The tale of two cultures: Attitudes towards affirmative action in the United States and India
AbstractThis study seeks to inform multinational corporations as they integrate domestic and international affirmative action policies and strategies. Improvement of these abilities can have important implications for human resource management and organizational productivity outcomes. To increase our understanding of the international perspectives of affirmative action, we examine employee perceptions of the structure of affirmative action plans in the United States and India. The differences in affirmative action plans implemented in these countries as well as country cultural differences offer interesting backdrops for examining cross-country differences in employee perceptions of affirmative action.
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Bibliographic InfoArticle provided by Elsevier in its journal Journal of World Business.
Volume (Year): 40 (2005)
Issue (Month): 2 (May)
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Web page: http://www.elsevier.com/wps/find/journaldescription.cws_home/620401/description#description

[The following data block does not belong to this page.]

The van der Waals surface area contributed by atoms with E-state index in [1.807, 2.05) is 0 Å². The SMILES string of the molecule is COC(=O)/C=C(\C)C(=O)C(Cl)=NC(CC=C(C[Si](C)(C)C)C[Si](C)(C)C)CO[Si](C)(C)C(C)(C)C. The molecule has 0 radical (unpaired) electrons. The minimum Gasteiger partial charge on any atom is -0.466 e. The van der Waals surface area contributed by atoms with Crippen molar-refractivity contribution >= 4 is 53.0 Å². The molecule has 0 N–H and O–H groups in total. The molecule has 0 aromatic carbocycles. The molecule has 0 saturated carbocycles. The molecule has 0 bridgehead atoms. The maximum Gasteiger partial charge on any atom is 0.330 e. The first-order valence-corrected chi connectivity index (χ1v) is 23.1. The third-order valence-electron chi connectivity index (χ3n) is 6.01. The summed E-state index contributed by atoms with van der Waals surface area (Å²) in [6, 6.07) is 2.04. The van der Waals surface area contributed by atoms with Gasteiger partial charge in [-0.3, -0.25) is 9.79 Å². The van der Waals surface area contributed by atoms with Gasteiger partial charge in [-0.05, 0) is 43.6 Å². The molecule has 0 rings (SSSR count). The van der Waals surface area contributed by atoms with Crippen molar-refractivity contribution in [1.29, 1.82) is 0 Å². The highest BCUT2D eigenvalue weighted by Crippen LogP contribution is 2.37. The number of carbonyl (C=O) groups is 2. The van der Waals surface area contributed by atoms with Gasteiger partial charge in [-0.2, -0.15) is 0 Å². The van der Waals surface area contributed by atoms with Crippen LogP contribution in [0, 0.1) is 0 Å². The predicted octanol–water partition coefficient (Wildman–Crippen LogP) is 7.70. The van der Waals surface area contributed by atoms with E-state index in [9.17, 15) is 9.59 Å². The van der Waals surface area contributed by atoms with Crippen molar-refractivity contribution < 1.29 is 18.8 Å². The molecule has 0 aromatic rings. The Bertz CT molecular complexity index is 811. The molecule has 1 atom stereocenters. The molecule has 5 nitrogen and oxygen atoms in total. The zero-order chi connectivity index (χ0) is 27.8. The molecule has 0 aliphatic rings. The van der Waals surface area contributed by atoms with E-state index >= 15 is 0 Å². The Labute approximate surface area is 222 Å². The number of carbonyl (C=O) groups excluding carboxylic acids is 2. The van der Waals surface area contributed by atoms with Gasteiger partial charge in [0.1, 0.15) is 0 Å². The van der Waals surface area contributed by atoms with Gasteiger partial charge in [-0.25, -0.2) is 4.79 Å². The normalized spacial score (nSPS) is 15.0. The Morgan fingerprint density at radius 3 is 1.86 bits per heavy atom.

Please report citation or reference errors to , or , if you are the registered author of the cited work, log in to your RePEc Author Service profile, click on "citations" and make appropriate adjustments.:
- Alba Alexander, 1999. "Affirmative Action: A Critical Reconnaissance," International Journal of Urban and Regional Research, Wiley Blackwell, vol. 23(3), pages 593-601, 09.
- Stephen L. Klineberg & David A. Kravitz, 2003. "Ethnic Differences in Predictors of Support for Municipal Affirmative Action Contracting," Social Science Quarterly, Southwestern Social Science Association, vol. 84(2), pages 425-440.
- Somnath Lahiri, 2011. "India-focused publications in leading international business journals," Asia Pacific Journal of Management, Springer, vol. 28(2), pages 427-447, June.
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